filtername: This parameter stands for the name of the filter which the user wants to use. It is an optional parameter. If not specified, FILTER_DEFAULT is used, which means that not filtering would be done to the given variable.

options: This parameter is optional. It specifies the options/ flags to be used. It is basically an associative array of bitwise disjunctions of flags or options. If this parameter is used in the filter_var() function, a flag must be provided in the ‘flags’ field, and a callable type must be passed for the callback function. After accepting all the parameters, the filtered and sanitized variable is returned.

Return Value: The above function returns the filtered value or false if the data/ variable does not get filtered.

How does the filter_var function work in Php?

In PHP, the filter_var() method accepts the above-explained various parameters and returns the validated/ sanitized data. Validation means checking the format of the data as specified by the programmer, and Sanitization means removing the unnecessary characters from the data to return the data as required by the programmer.

Examples of PHP filter_var

Let us understand the working of the filter_var() function in Php along with the examples:

Example #1

Validating an Integer value using filter_var() function:


<?php $value = 789787; if (filter_var($value, FILTER_VALIDATE_INT)) { echo(“Congratulations!!! $value is a valid integer value”); } else { echo(“Sorry!! $value is not a valid integer value”); }



In the above code, the Integer value to be validated is stored in the variable ‘value’ and is then passed in the filter_var() method along with the ‘FILTER_VALIDATE_INT’ filter name to validate it. Finally, conditional operators if and else are applied to check the condition, and the respective output is printed on the console using the ‘echo.’

Example #2

Validating the IP address of the computer device using the filter_var() function


<?php $ip = ‘180.0.0’; if (filter_var($ip, FILTER_VALIDATE_IP)){ echo(“Congratulations!! $ip is a valid IP address, passed by the you”); } else { echo(“Sorry $ip is an incorrect IP address”); }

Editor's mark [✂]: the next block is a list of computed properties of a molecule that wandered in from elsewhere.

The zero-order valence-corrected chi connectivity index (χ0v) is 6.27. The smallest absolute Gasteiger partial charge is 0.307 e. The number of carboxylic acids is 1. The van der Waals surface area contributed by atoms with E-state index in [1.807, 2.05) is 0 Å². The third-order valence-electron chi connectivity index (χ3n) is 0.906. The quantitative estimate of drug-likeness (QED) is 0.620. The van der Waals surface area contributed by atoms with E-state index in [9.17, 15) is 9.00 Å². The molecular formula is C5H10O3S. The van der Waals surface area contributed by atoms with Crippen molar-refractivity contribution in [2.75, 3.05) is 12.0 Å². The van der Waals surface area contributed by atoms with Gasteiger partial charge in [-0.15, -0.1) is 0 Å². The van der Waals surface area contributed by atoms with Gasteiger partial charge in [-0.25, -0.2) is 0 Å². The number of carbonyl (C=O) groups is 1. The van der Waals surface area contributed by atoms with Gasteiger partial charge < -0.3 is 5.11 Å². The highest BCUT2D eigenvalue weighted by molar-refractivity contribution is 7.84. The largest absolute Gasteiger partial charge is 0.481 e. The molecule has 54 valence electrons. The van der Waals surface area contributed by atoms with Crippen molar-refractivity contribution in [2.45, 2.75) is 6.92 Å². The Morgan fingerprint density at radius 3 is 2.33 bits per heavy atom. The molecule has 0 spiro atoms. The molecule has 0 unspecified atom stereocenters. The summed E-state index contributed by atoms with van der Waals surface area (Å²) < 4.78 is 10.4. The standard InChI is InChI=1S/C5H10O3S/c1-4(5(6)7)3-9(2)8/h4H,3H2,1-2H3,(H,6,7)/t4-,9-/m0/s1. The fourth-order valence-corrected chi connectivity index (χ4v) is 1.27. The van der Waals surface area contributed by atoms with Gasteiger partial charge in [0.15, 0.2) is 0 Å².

In the above code, the IP address of the computer or any other network device is validated using the filter_var() method. The ip address that is to be validated is stored in the variable ‘ip.’ Since the IP address has its specific format ‘x.y.z.w,’ it is validated using the ‘FILTER_VALIDATE_IP’ in the filter_var() function. Finally, the ip address passed is validated, and the respective output is printed on the console using ‘echo.’

Example #3

Sanitizing and Validating the URL address using the filter_var() function


<?php $check_url = filter_var($check_url, FILTER_SANITIZE_URL); if(!filter_var($check_url, FILTER_VALIDATE_URL) == false) { echo(“Congratulations!!! $check_url is the correct URL”); } else { echo(“Sorry!! $check_url is an invalid URL”); }



In the above code, the URL address, which has a specific format, is sanitized first and then validated using the filter_var() method. The URL to be checked is stored in the variable ‘check_url.’ To sanitize the url, ‘FILTER_SANITIZE_URL’ is passed as a filter name along with the url. Once sanitized, url is then validated using the ‘FILTER_VALIDATE_URL’ filter name along with the url, and the respective output on validation is printed on the console using ‘echo.’

Example #4

Validating the email address of the user using the filter_var() function


<?php $email_check = “[email protected]”; if (filter_var($email_check, FILTER_VALIDATE_EMAIL)) { echo(“Congratulations!! $email_check is a valid email address”); } else { echo(“Sorry!! You have entered an incorrect email address”); }